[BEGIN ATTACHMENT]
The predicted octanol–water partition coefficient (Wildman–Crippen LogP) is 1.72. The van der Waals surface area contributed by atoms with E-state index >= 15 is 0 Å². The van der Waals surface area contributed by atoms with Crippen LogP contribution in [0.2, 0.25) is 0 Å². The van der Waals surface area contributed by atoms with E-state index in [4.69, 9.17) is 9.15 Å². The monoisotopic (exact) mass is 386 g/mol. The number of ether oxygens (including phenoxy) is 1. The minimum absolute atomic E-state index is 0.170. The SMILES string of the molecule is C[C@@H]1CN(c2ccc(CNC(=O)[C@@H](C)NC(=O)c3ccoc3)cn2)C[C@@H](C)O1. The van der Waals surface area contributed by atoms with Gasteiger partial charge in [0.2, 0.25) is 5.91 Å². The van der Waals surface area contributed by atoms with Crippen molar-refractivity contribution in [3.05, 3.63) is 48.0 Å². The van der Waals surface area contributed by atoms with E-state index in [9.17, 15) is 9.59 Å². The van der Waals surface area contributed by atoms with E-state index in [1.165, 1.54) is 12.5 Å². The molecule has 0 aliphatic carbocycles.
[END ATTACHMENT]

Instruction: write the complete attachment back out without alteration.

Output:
The predicted octanol–water partition coefficient (Wildman–Crippen LogP) is 1.72. The van der Waals surface area contributed by atoms with E-state index >= 15 is 0 Å². The van der Waals surface area contributed by atoms with Crippen LogP contribution in [0.2, 0.25) is 0 Å². The van der Waals surface area contributed by atoms with E-state index in [4.69, 9.17) is 9.15 Å². The monoisotopic (exact) mass is 386 g/mol. The number of ether oxygens (including phenoxy) is 1. The minimum absolute atomic E-state index is 0.170. The SMILES string of the molecule is C[C@@H]1CN(c2ccc(CNC(=O)[C@@H](C)NC(=O)c3ccoc3)cn2)C[C@@H](C)O1. The van der Waals surface area contributed by atoms with Gasteiger partial charge in [0.2, 0.25) is 5.91 Å². The van der Waals surface area contributed by atoms with Crippen molar-refractivity contribution in [3.05, 3.63) is 48.0 Å². The van der Waals surface area contributed by atoms with E-state index in [9.17, 15) is 9.59 Å². The van der Waals surface area contributed by atoms with E-state index in [1.165, 1.54) is 12.5 Å². The molecule has 0 aliphatic carbocycles.